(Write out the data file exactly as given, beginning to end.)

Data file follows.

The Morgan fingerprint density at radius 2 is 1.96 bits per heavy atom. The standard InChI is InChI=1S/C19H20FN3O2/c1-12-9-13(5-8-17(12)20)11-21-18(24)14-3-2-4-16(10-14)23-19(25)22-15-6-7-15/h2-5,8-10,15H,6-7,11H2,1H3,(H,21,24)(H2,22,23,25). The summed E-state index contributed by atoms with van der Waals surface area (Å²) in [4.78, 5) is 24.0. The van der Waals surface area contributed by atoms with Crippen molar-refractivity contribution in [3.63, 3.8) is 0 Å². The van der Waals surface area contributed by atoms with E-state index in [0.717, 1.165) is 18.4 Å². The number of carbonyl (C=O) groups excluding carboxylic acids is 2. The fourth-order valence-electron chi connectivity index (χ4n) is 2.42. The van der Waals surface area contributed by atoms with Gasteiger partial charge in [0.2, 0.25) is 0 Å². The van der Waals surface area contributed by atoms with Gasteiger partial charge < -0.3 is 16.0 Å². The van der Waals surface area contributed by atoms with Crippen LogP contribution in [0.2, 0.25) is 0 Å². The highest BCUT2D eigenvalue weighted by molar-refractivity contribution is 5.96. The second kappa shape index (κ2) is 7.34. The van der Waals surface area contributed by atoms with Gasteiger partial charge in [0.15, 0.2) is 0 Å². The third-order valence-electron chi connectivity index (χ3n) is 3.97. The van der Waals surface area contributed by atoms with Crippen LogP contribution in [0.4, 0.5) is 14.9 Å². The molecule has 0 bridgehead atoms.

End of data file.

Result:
The Morgan fingerprint density at radius 2 is 1.96 bits per heavy atom. The standard InChI is InChI=1S/C19H20FN3O2/c1-12-9-13(5-8-17(12)20)11-21-18(24)14-3-2-4-16(10-14)23-19(25)22-15-6-7-15/h2-5,8-10,15H,6-7,11H2,1H3,(H,21,24)(H2,22,23,25). The summed E-state index contributed by atoms with van der Waals surface area (Å²) in [4.78, 5) is 24.0. The van der Waals surface area contributed by atoms with Crippen molar-refractivity contribution in [3.63, 3.8) is 0 Å². The van der Waals surface area contributed by atoms with E-state index in [0.717, 1.165) is 18.4 Å². The number of carbonyl (C=O) groups excluding carboxylic acids is 2. The fourth-order valence-electron chi connectivity index (χ4n) is 2.42. The van der Waals surface area contributed by atoms with Gasteiger partial charge in [0.2, 0.25) is 0 Å². The van der Waals surface area contributed by atoms with Gasteiger partial charge < -0.3 is 16.0 Å². The van der Waals surface area contributed by atoms with Crippen LogP contribution in [0.2, 0.25) is 0 Å². The highest BCUT2D eigenvalue weighted by molar-refractivity contribution is 5.96. The second kappa shape index (κ2) is 7.34. The van der Waals surface area contributed by atoms with Gasteiger partial charge in [0.15, 0.2) is 0 Å². The third-order valence-electron chi connectivity index (χ3n) is 3.97. The van der Waals surface area contributed by atoms with Crippen LogP contribution in [0.4, 0.5) is 14.9 Å². The molecule has 0 bridgehead atoms.